Thursday, July 08, 2010

Review: Amy & Roger's Epic Detour

Amy & Roger's Epic Detour
Morgan Matson
2010; Simon & Schuster; ISBN 978-1-4169-9065-9 (hardcover)

Summary: Ever since the death of her father--in a car accident while she was driving--Amy has tried to stay numb and invisible. While her twin brother has been sent to rehab, Amy's mother has taken a new job across the country, leaving Amy behind to finish school. But now it's summer, and the family car has to be brought from California to Connecticut. But since Amy refuses to drive, enter Roger, the nineteen-year-old son of a family friend. Rather than follow the itinerary planned by Amy's mother, Roger and Amy decide to take a few detours. As they go from Yosemite, America's Loneliest Highway, Louisville to Graceland, the two will explore America as they search their own souls.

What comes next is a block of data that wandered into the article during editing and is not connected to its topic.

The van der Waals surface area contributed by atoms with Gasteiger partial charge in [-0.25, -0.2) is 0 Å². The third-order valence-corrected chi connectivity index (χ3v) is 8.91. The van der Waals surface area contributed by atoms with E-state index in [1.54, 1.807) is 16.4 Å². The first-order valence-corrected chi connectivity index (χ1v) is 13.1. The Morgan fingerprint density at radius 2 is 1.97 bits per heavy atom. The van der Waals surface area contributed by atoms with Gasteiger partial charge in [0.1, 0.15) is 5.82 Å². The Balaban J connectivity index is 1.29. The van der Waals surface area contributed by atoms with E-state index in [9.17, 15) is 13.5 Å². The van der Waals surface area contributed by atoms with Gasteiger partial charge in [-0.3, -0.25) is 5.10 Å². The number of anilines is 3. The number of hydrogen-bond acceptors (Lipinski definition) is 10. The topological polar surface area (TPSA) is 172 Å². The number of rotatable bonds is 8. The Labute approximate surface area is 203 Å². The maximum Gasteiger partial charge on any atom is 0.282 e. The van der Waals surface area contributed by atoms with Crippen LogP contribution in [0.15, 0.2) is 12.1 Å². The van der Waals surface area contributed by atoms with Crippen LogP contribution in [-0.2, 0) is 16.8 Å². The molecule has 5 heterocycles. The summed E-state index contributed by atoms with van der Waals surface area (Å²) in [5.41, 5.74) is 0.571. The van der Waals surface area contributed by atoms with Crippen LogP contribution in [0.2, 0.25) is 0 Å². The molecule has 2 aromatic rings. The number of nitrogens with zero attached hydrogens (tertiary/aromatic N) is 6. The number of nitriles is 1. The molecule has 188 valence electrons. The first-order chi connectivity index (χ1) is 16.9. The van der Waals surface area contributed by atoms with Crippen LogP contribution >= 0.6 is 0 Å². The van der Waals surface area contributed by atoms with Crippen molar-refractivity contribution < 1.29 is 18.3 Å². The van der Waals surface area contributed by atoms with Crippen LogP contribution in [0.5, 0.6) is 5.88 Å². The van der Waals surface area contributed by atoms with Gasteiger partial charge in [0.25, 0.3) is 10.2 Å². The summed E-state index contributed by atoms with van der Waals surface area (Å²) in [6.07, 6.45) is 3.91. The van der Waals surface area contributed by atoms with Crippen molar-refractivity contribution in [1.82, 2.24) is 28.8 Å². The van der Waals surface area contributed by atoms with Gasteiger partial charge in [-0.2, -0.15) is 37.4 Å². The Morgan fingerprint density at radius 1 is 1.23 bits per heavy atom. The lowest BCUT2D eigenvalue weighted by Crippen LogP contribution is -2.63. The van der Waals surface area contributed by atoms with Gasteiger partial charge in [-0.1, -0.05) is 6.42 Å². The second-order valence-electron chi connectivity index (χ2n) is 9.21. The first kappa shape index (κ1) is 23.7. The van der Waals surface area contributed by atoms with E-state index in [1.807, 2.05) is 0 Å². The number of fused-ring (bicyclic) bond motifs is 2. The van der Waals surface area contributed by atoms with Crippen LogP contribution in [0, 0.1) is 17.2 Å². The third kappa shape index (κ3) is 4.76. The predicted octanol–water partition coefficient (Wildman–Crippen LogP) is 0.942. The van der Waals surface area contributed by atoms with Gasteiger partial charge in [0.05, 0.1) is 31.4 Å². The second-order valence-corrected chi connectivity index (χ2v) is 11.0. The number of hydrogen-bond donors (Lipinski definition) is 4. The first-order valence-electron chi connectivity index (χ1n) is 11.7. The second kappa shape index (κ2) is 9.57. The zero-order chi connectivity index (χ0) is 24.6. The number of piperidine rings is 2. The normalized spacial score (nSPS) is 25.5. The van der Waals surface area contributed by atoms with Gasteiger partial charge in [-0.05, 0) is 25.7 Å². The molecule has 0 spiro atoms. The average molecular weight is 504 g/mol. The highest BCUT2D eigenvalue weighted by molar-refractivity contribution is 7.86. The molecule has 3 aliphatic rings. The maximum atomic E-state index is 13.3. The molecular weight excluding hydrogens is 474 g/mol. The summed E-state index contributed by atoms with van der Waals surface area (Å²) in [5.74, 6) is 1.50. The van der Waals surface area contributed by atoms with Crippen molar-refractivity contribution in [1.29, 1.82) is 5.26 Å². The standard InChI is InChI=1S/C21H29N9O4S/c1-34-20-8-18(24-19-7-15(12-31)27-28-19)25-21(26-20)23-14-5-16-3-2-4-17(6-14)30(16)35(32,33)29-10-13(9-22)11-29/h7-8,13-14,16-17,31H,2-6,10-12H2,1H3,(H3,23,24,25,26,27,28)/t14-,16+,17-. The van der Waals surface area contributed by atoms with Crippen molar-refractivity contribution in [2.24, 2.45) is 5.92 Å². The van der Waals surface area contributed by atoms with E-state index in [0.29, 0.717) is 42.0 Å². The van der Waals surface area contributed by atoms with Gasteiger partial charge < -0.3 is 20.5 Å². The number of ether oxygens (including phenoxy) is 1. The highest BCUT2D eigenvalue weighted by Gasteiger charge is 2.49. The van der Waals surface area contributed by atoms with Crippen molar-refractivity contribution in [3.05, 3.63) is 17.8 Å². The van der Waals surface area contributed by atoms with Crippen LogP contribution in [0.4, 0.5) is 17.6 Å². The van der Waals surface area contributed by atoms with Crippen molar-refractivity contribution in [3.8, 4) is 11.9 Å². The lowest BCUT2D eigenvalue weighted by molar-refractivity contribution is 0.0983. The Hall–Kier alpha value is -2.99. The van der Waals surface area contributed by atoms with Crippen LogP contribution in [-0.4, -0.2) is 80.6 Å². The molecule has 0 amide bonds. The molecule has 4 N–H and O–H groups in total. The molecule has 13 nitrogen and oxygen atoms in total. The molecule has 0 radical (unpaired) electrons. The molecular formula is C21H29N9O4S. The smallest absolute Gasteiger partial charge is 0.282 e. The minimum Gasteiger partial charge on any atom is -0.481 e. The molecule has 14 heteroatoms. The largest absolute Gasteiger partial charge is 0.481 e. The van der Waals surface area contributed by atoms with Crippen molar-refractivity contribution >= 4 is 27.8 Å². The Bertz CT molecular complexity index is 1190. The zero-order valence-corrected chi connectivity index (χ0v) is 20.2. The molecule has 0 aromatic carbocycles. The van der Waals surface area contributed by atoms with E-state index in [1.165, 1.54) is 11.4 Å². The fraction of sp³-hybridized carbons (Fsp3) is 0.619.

A heartwarming travelogue of a novel, Morgan Matson offers an insightful look at grieving and coming of age. Amy slowly finds her own path as she gets to explore America. Roger, meanwhile, manages to throw off the influence of his ex-girlfriend as he spends time with Amy. With playlists, photos and other memorabilia, Amy & Roger's Epic Detour speaks of the appeal of lesser-known paths, both for road trips and for personal growth. Recommend this novel to teens who have enjoyed Two-Way Street by Lauren Barnholdt or Cashay by Margaret McMullan.

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